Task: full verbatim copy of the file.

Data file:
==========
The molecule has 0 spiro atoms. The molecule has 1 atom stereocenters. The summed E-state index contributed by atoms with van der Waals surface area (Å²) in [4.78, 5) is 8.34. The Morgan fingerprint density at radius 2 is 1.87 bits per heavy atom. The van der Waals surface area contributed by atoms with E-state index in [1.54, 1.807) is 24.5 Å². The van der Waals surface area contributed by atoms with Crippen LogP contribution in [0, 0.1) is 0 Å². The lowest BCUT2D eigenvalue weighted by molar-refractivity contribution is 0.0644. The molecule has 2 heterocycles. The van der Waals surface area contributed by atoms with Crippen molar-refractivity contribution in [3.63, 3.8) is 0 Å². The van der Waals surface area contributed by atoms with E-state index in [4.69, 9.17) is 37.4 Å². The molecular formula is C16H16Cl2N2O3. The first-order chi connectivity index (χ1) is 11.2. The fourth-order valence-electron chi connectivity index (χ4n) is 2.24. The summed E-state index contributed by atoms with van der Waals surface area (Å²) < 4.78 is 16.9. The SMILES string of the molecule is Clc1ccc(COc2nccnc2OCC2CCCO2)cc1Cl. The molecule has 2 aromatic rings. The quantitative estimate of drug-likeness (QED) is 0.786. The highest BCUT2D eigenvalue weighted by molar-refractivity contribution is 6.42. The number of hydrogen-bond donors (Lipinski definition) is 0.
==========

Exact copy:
The molecule has 0 spiro atoms. The molecule has 1 atom stereocenters. The summed E-state index contributed by atoms with van der Waals surface area (Å²) in [4.78, 5) is 8.34. The Morgan fingerprint density at radius 2 is 1.87 bits per heavy atom. The van der Waals surface area contributed by atoms with E-state index in [1.54, 1.807) is 24.5 Å². The van der Waals surface area contributed by atoms with Crippen LogP contribution in [0, 0.1) is 0 Å². The lowest BCUT2D eigenvalue weighted by molar-refractivity contribution is 0.0644. The molecule has 2 heterocycles. The van der Waals surface area contributed by atoms with Crippen molar-refractivity contribution in [3.63, 3.8) is 0 Å². The van der Waals surface area contributed by atoms with E-state index in [4.69, 9.17) is 37.4 Å². The molecular formula is C16H16Cl2N2O3. The first-order chi connectivity index (χ1) is 11.2. The fourth-order valence-electron chi connectivity index (χ4n) is 2.24. The summed E-state index contributed by atoms with van der Waals surface area (Å²) < 4.78 is 16.9. The SMILES string of the molecule is Clc1ccc(COc2nccnc2OCC2CCCO2)cc1Cl. The molecule has 2 aromatic rings. The quantitative estimate of drug-likeness (QED) is 0.786. The highest BCUT2D eigenvalue weighted by molar-refractivity contribution is 6.42. The number of hydrogen-bond donors (Lipinski definition) is 0.